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Net Neutrality

Net Neutrality

posted in Redstor ● 19 Dec 2017

On the 14th of December the US Federal Communications Commission (FCC) voted to scrap regulations protecting net neutrality in America. In a 3-2 vote, the commission repealed the rules, which had been introduced by the Obama administration in 2015 to replace the patchwork of authorisations that had previously regulated the internet. The FCC decision has been met with massive backlash from individuals and companies alike. Furthermore, in response to the decision numerous states vowed to introduce state-wide net neutrality protection.


What is Net Neutrality

Net neutrality is an Obama administration legislation around internet protection. Net neutrality is the principle that Internet service providers must treat all data on the Internet the same, and not discriminate or charge differently by user, content, website, platform, application, type of attached equipment, or method of communication. For instance, under these principles, internet service providers are unable to intentionally block, slow down or charge money for specific websites and online content.

During his time as president, Barack Obama introduced the Open Internet Order, which required that internet service providers (ISPs) have to uphold the principles of net neutrality. In the UK the net neutrality principle is active in British law courtesy of the European Union’s Regulation on Open Internet Access, although the UK already did have a voluntary system before this.


What does the change in Net Neutrality mean

The decision to repeal net neutrality was down to Ajit Pai.  Mr. Pai has had a long career in government, roughly 15 years, he’s been a Senate staffer and worked at both the FCC and the Department of Justice (DOJ). He was also a lawyer for telecommunications giant, Verizon and an attorney at the law firm Jenner & Block. He was the Associate General Counsel at Verizon Communications for two years.

Mr. Pai has maintained that the FCC, under former Chairman Thomas Wheeler, had “overstepped its bounds” and the Commission has to take a “weed whacker” to “unnecessary regulations” that hold back investment and innovation. One such change in regulation was the decision to reclassify broadband internet as an information service rather than telecommunications, meaning that the FCC will no longer be directly responsible to regulate ISPs.

When looking at the decision to repeal net-neutrality, analysts believe that Mr. Pai’s policies have been more favourable to the phone, cable and broadcasting industries rather than to Silicon Valley. One of the early decisions of Mr. Pai as the Chairman was cancelling a proposal to open the cable box market to tech giants such as Amazon and Google, saying the “days of set-top boxes are numbered”, Mr. Pai believes the changes are “restoring internet freedom”.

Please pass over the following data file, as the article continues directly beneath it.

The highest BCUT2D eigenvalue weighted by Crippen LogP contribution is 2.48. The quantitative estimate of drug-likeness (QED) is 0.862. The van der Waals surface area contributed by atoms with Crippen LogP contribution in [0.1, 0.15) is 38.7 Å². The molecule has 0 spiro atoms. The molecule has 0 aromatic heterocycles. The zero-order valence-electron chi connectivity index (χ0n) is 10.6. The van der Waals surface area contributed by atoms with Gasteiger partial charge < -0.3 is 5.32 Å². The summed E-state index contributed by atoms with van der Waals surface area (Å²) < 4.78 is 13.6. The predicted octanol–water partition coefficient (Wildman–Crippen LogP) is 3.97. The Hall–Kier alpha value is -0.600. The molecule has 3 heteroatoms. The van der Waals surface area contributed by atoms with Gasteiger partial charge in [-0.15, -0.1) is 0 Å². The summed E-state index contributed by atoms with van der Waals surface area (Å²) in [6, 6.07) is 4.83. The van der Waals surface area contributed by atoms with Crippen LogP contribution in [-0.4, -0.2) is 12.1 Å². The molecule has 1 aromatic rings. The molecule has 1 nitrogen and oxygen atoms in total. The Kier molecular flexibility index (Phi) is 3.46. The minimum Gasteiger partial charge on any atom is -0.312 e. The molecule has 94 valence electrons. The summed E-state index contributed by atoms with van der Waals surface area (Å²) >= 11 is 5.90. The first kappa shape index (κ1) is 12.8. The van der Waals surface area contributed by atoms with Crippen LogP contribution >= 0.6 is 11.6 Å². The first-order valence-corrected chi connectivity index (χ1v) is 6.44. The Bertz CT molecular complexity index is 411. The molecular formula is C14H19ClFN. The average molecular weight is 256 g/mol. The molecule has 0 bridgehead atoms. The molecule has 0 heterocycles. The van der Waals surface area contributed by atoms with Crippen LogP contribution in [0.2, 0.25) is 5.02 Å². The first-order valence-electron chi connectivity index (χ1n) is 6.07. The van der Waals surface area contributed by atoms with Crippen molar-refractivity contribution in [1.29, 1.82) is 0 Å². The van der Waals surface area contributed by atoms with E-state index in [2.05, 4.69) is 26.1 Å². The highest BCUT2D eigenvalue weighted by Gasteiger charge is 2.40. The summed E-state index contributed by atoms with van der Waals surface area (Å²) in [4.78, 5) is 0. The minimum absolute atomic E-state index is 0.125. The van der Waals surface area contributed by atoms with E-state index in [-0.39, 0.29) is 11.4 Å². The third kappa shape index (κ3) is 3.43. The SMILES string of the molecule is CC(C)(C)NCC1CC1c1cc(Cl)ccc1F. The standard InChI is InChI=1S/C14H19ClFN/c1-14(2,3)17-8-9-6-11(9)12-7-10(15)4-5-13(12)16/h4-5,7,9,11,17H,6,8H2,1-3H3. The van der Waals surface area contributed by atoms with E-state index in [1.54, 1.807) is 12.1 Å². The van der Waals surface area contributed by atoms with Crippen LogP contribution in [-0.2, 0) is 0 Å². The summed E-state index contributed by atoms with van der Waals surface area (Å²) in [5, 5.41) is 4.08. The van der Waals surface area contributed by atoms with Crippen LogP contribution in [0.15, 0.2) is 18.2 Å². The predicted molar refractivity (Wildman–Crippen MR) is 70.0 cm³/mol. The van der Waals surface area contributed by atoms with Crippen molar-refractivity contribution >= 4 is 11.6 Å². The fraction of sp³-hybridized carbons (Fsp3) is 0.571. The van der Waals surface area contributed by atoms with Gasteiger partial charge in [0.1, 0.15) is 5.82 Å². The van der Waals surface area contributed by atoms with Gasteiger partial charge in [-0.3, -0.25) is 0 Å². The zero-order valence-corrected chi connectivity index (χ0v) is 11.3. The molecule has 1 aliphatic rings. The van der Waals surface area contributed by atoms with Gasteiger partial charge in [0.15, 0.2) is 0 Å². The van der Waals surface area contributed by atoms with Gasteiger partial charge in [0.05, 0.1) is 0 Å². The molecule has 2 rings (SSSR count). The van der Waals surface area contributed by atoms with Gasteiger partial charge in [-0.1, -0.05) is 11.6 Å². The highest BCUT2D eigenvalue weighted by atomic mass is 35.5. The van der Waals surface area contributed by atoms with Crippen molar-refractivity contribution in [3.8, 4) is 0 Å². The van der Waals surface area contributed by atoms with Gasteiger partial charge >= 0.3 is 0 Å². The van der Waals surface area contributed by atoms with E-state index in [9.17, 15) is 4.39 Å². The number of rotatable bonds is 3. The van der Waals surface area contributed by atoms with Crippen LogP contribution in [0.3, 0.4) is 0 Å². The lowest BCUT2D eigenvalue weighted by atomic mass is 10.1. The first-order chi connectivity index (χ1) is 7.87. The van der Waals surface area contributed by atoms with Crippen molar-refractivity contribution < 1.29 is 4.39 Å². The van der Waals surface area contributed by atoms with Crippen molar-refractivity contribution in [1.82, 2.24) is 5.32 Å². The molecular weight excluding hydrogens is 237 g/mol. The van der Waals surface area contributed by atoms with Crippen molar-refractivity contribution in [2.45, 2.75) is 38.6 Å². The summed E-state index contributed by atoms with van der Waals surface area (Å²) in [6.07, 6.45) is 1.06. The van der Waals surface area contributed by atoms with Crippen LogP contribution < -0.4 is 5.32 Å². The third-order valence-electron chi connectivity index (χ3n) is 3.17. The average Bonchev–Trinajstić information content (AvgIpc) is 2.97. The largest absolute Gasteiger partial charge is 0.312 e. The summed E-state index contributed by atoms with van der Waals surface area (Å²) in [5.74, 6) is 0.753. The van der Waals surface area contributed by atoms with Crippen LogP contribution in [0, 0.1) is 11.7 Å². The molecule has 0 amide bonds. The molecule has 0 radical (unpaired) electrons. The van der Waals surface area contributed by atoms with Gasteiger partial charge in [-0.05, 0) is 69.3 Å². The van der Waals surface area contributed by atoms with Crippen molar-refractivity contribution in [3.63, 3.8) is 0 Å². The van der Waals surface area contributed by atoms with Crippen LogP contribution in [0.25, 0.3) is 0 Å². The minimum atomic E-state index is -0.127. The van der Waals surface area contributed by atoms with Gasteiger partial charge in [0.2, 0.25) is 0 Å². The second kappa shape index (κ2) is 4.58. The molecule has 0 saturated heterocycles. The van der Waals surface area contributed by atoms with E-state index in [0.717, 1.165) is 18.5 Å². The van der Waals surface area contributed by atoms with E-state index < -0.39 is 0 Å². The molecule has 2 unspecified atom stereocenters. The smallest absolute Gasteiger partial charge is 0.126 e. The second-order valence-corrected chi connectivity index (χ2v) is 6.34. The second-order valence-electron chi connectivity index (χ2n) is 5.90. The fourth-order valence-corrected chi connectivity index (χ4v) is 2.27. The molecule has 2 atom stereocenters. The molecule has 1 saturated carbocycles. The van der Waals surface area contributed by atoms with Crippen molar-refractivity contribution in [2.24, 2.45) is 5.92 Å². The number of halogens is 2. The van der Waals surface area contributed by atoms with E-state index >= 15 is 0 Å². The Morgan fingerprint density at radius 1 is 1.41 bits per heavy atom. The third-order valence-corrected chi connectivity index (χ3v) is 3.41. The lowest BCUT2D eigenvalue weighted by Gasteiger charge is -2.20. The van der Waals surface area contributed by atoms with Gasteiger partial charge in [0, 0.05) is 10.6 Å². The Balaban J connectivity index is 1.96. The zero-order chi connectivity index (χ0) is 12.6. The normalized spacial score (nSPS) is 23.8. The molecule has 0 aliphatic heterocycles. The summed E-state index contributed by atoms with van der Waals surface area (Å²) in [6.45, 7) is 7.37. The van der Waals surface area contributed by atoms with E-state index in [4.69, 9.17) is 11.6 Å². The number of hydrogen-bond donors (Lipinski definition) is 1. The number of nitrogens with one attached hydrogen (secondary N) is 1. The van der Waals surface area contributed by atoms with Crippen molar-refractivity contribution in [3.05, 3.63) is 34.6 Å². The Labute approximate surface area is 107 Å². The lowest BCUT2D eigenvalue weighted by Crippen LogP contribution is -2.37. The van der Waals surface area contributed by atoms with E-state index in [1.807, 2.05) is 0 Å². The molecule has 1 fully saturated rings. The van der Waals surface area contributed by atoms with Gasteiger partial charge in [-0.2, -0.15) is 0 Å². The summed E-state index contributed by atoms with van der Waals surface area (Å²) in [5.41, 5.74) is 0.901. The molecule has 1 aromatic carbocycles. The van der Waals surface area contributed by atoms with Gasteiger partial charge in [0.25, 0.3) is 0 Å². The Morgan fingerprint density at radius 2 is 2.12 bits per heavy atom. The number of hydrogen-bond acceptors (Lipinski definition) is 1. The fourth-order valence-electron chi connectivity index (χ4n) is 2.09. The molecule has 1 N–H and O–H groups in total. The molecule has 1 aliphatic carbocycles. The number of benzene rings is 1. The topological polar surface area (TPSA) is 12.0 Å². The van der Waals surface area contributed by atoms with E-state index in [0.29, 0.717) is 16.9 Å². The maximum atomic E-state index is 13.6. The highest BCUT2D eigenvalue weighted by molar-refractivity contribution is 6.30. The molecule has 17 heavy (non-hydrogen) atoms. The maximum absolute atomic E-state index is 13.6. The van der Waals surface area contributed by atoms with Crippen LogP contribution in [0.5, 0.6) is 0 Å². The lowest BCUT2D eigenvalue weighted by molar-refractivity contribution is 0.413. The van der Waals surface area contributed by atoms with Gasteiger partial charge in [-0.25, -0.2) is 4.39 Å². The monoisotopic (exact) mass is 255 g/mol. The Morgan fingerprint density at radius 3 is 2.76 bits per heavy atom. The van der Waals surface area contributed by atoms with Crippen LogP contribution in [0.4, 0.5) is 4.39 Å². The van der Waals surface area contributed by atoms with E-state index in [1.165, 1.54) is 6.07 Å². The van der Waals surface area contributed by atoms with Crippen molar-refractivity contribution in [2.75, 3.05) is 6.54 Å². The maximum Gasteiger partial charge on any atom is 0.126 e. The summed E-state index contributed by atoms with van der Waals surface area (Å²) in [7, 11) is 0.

The change in net neutrality will enable the major network providers to have monopoly power over people’s access to information – big cable companies will be able to have control over what we see and do online. When net neutrality becomes obsolete what can be expected to change – the answer is not much. Some people were scared that large swaths of the internet suddenly becoming unavailable or only offered for a fee – however, this is not the case, internet providers will likely continue to explore subtler methods of advantaging themselves and their partners, such as offering data to use certain services for free or speeding up delivery of their own content.

With the tech industries already buzzing around the use of algorithms, insight and analytics to provide clearer understanding of consumer habits, it is likely that service providers will begin to use these methods to find an advantage over their competition.

Future start-ups looking to provide Internet will certainly be put at a disadvantage, with the likes of Google and Facebook having so much buying power, they simply won’t be able to keep up, and with the new rules allowing these power-houses to favour their own services it could be time to say goodbye to the idea of real competition from small firms. With so many organisations jostling to get their products in front of would-be customers, the likelihood is that the biggest firm wins, under new rules the customer may not even know that there was any other option. Mr Pai argues, the changes will bring about innovation and encourage ISPs to invest in faster connections for people living in rural areas – Only time will tell.


The power of data

Data is increasingly important to organisations. Data helps to drive smarter working, better decisions and when used in the right way can be aligned to meet business goals. From the perspective of a data subject (the person whom data is concerning), it’s important to understand how and where your data may be in use; 2017 saw millions of people become victims of various data breaches. In 2018, the General Data Protection Regulation (GDPR) will come into force in Europe, changing the way that organisations protect and process data. This will include giving data subjects the right to deny organisations the chance to use their data (consent) and to have data held on them erased.

To find out about upcoming changes to data protection laws in the UK and Europe and understand how the General Data Protection Regulation affects your organisation, get the white paper here.

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